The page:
posted by zagyzebra at 9:16 PM on November 16, 2012


Keep in mind that everything is wireless, and sooner or later as a society we're going to start facing the bandwidth limitations as devices interact. There are also latency issues, audio cutout, phasing issues, digital artifacts, and a host of other wireless issues that can creep up.

I guess what I'm saying is, if you are talking about a home theater room, centrally located, wire it. If you are just talking about stereo, meh... You may find that you can get away without wires, but if the studs are easy to reach right now - do it once and you'll probably never have to deal with it again. You may save yourself headache a year from now when you do buy something that interferes.

As far as multi-room wiring, generally speaking you wire one room per amp. Also, depending on the distance in your house, a Bluetooth setup may not have the distance coverage (depends on the Bluetooth standard implemented) Airplay ceases to function once you are out of network range, and so on and so forth...

If you just want music to follow you, there are a host of Bluetooth, Airplay, wireless, and portable products - I have some skin in the game, or I'd probably mention specific products.
posted by Nanukthedog at 10:38 PM on November 16, 2012


In your situation, instead of wiring the house for sound, I'd be tempted to run some Cat6 structured cable from each room back to a central point near where your phone / network comes in or a little cupboard under the stairs etc.

That way you (or your tenants) have much more flexibility. If the wireless is a bit patchy at one end of the house, it's easy to plug in another AP or just hardwire the device in that room. Or say you rent to a geek who wants a file server and VoIP system - no problem.

You can even just plug in your Sonos / Squeezebox / Airport Express or whatever you choose to provide your sound around the house and be sure of the highest bandwidth available.
posted by dirm at 5:31 AM on November 17, 2012


I love my Sonos and highly recommend it. Who wires anymore?
posted by walla at 6:25 AM on November 17, 2012


Adding on - if you are already going to be able to access the studspaces consider pulling extra runs of cat 6e and a few pull cords in any room that might be used differently in the future: That second bedroom that you might make into an office? Pull extra cable and leave significant loops in the walls. Document their location.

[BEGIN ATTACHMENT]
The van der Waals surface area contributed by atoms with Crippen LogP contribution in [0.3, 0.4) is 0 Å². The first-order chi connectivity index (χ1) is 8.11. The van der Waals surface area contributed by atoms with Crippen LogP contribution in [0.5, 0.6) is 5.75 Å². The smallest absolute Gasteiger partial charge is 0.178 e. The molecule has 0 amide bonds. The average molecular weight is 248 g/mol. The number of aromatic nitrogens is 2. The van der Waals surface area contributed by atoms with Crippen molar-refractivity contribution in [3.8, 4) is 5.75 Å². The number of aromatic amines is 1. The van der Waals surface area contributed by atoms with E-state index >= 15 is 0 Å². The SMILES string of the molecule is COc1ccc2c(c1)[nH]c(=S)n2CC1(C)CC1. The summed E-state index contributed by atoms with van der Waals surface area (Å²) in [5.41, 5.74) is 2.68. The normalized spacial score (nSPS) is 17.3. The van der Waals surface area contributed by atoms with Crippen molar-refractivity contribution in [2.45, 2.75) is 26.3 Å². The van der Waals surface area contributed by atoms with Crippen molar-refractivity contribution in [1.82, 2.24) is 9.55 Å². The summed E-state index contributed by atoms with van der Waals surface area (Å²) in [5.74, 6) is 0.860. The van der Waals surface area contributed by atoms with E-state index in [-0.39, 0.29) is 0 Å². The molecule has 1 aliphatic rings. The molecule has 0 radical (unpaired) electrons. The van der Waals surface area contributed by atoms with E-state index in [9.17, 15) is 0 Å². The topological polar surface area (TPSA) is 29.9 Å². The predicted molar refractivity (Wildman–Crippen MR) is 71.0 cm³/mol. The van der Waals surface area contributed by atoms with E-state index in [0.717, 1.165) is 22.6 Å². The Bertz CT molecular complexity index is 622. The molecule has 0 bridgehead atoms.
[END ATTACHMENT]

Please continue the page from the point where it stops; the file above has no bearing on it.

That way, when the new awesome tech we can't imagine comes along you either HAVE cat 6e ready for it, OR if it requires whizzbangzongo cabling that doesn't exist yet, you have pull cords to fish that new wire without opening the walls.

A little more work now but huge payout in the future if you need it. And cable is cheap.
posted by BrooksCooper at 7:42 AM on November 17, 2012


If you are removing drywall, you would be foolish to not take this opportunity to run a multi wire media pack through the house. Look up "structured wiring".
posted by davidpriest.ca at 8:56 AM on November 17, 2012 [1 favorite]


Here's my next question for anyone who's still reading this thread: If you were in my position (and yes, drywall is coming down), what questions would you ask of an electrician to ascertain competence?
posted by zagyzebra at 11:50 AM on November 17, 2012


Wireless is a great way to move signals around without having to open up the walls, it can save a lot of patching and painting. If the walls are going to be open anyway, though, you'd be a fool not to run a wire to every place you think you might possibly someday want one, and then run some spares just to be sure.

Sonos is an excellent system that sounds like it'd be perfect for your immediate needs, but you should still wire it. Sonos boxes can communicate wirelessly, but if you plug each one directly into the house network you'll have much less noise interfering with your wifi and won't have to worry about placing each box so that is within range of another. Sonos units also require wiring to the speakers, and you might want those to be installed in the walls or ceilings and wired to wall plates (in each room or all in a central location.) If you think you might want installed speakers at some point, it's really easy to wire for them while the walls are open, then just sheetrock over them and leave them there until it's time to cut the speaker in.

For maximum flexibility I would recommend the following: